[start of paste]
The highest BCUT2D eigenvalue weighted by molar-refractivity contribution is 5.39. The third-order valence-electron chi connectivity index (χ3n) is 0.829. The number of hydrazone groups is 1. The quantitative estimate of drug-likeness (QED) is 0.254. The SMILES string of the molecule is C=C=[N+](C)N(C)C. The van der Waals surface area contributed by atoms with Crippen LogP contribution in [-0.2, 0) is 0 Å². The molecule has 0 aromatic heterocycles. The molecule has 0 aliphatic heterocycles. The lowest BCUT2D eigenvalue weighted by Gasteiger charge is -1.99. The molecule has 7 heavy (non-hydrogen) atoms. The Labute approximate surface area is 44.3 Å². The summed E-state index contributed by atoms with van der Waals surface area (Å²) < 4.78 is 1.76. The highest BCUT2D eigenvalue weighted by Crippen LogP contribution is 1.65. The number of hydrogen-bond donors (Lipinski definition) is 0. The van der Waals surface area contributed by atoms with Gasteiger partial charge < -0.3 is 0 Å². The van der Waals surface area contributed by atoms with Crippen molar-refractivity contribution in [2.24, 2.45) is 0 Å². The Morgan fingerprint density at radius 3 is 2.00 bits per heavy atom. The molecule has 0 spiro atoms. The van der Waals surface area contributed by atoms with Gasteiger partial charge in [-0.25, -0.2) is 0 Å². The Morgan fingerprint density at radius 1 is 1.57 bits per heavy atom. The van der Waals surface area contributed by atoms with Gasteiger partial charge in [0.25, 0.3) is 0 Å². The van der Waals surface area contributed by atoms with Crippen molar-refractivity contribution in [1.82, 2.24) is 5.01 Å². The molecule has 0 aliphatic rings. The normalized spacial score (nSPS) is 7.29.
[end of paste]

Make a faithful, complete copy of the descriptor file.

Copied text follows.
The highest BCUT2D eigenvalue weighted by molar-refractivity contribution is 5.39. The third-order valence-electron chi connectivity index (χ3n) is 0.829. The number of hydrazone groups is 1. The quantitative estimate of drug-likeness (QED) is 0.254. The SMILES string of the molecule is C=C=[N+](C)N(C)C. The van der Waals surface area contributed by atoms with Crippen LogP contribution in [-0.2, 0) is 0 Å². The molecule has 0 aromatic heterocycles. The molecule has 0 aliphatic heterocycles. The lowest BCUT2D eigenvalue weighted by Gasteiger charge is -1.99. The molecule has 7 heavy (non-hydrogen) atoms. The Labute approximate surface area is 44.3 Å². The summed E-state index contributed by atoms with van der Waals surface area (Å²) < 4.78 is 1.76. The highest BCUT2D eigenvalue weighted by Crippen LogP contribution is 1.65. The number of hydrogen-bond donors (Lipinski definition) is 0. The van der Waals surface area contributed by atoms with Gasteiger partial charge < -0.3 is 0 Å². The van der Waals surface area contributed by atoms with Crippen molar-refractivity contribution in [2.24, 2.45) is 0 Å². The Morgan fingerprint density at radius 3 is 2.00 bits per heavy atom. The molecule has 0 spiro atoms. The van der Waals surface area contributed by atoms with Gasteiger partial charge in [-0.25, -0.2) is 0 Å². The Morgan fingerprint density at radius 1 is 1.57 bits per heavy atom. The van der Waals surface area contributed by atoms with Gasteiger partial charge in [0.25, 0.3) is 0 Å². The van der Waals surface area contributed by atoms with Crippen molar-refractivity contribution in [1.82, 2.24) is 5.01 Å². The molecule has 0 aliphatic rings. The normalized spacial score (nSPS) is 7.29.